Decoding the Consumer Wallet: Spending Trends Shaping Ecommerce Now

After rapid e-commerce growth over the past decade, capped by the online shopping surge prompted by the pandemic, e-commerce growth is slowing down. Consumer spending online has leveled off, with just 8% of consumers spending more than $400 per month online, compared to 50% in 2021.

These trends mean that more online businesses must compete harder for fewer consumer dollars overall. Increasingly, success in this competition depends on understanding what matters most to online shoppers now and meeting those expectations.

Make it easier for customers to pay the way they want

Based on data from ClearSale's most recent survey of consumer attitudes on e-commerce, fraud, and customer experience, a comparatively easy way to improve CX is to add digital wallet payment options--because they create more convenience, which 66% of consumers say is critical to keeping them shopping online, and because 70% prefer to pay with digital wallets when shopping at a new store. Digital wallet payments are especially important for businesses with a younger customer base. Among Gen Z young adults, 82% prefer to pay with digital wallets, and among the slightly older millennials, 78% prefer this payment method. More than half of these consumers would abandon a purchase from a site that didn't let them pay with a digital wallet.

In addition to giving consumers what they want, digital wallets can also help to address three of the top five reasons the survey found that customers abandon purchases: a checkout process that's too long or complicated, a site that doesn't inspire customers to trust it with their credit card, and account creation requirements. With a digital wallet, the customer's key data is instantly shared, but their payment details are protected.

Improve your shipping options

The most common reason among the top five that consumers gave for abandoning online purchases was shipping that was either too expensive or too slow. The solution here is to give your customers a choice: free shipping that may take a little longer, or faster shipping that may cost a bit more. That way customers can choose the option that fits their needs for each purchase. In the attitudes survey, Gen Z, millennial, and Gen X consumers rated shipping speed and convenience as less important than price, but baby boomer shoppers value them both equally — they want the best deals and they want them to arrive quickly.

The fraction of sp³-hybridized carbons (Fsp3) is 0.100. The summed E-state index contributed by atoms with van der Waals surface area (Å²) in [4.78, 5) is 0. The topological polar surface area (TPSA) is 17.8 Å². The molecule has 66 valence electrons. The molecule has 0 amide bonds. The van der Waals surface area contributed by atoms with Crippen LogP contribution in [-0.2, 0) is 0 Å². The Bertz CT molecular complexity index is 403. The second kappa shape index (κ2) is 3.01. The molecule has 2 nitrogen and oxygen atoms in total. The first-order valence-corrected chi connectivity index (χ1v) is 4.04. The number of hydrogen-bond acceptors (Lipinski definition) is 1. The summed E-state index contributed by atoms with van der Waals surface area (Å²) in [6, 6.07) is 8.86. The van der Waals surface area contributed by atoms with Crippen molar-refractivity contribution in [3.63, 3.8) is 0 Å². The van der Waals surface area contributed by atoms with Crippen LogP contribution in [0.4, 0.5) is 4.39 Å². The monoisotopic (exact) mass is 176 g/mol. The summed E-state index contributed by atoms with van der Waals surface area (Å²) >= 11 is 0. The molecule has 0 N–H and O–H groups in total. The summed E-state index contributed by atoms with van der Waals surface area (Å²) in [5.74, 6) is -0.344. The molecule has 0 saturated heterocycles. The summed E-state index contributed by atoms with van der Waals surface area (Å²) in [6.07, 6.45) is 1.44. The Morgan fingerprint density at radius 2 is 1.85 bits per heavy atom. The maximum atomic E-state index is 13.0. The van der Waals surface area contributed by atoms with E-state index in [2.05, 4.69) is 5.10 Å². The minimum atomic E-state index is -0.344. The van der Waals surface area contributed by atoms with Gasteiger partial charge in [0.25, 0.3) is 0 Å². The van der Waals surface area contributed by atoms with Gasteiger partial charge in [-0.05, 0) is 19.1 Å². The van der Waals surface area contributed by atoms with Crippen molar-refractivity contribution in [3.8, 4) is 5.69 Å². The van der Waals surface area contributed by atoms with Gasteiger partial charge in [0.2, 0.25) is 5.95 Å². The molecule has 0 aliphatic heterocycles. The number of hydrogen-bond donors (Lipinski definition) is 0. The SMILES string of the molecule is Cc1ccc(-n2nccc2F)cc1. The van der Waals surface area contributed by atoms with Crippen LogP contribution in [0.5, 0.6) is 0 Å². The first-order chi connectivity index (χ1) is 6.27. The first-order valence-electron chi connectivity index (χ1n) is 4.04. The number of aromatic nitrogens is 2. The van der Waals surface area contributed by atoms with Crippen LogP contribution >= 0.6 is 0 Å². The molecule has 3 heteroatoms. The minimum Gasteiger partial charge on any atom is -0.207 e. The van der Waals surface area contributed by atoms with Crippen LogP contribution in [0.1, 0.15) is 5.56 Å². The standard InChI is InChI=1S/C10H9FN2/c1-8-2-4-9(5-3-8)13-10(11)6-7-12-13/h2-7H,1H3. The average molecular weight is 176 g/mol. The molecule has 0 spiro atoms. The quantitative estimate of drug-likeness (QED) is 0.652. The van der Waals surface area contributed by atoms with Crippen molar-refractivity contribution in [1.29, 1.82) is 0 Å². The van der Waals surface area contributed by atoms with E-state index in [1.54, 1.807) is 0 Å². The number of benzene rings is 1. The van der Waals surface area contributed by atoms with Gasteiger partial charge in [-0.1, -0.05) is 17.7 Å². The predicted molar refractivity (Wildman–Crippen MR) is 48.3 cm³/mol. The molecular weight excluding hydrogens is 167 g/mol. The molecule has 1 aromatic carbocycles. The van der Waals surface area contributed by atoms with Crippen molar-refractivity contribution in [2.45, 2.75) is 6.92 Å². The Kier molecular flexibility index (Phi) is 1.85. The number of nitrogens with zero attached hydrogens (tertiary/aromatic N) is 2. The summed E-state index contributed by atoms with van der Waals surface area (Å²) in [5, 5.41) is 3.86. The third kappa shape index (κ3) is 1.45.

Instill confidence in your customers

Close to half of respondents in the consumer attitude survey (47%) said they'd experience more online fraud in the past 12 months than in the year before. Not surprisingly, 88% also said they research unfamiliar online stores before they make purchases with them to try to avoid being scammed–and 83% will boycott a store if they experience fraud there.

Running a strong cybersecurity program to protect your website and customer data and screening out fraudulent orders are critical to earning and maintaining customer trust. So is communicating with your customers about how you're protecting their data. Seventy-eight percent of the consumers in the survey said they look for payment security certification notices on websites where they go to shop.

Fix your false decline problem

While fraud prevention plays a critical role in creating a great customer experience, so does avoiding false declines. Rejecting orders as fraud when they're actually legitimate is a widespread problem for online businesses. Our data, based on analysis of past declined orders with clients, indicates that about 58% of all declined orders are actually valid. That's expensive in the moment for businesses because they lose those orders, but it's more expensive over time. On average, 41% of rejected customers will never return and 32% will complain about the situation on social media.

However, those numbers vary dramatically by generation. Millennials are most likely to complain on social media about a decline (43%), followed by Gen Z (41%). These complaints can damage your brand and make it harder and more expensive to acquire new customers. At the other end of the spectrum, only 22% of baby boomers will post a social media complaint about a decline, but 56% will never shop at your store again, representing a substantial loss of customer lifetime value. By screening all flagged orders rather than automatically rejecting those that raise flags, your business can approve more good orders and boost your CX without increasing fraud rates.

Track your CX performance and adjust as needed

As you're making CX improvements, start with a benchmark so you can track the performance of your improvements to see how they really perform. Over time, you may find that some need ongoing adjustment to keep up with customer habits and preferences. For example, digital wallets are extremely popular with younger shoppers now, but there may be a shift in which digital wallets are most popular over time. Keep track of how your CX is performing, keep tabs on CX trends, and your business will be in a more competitive position even when spending in your vertical — or in the economy at large — is slow.


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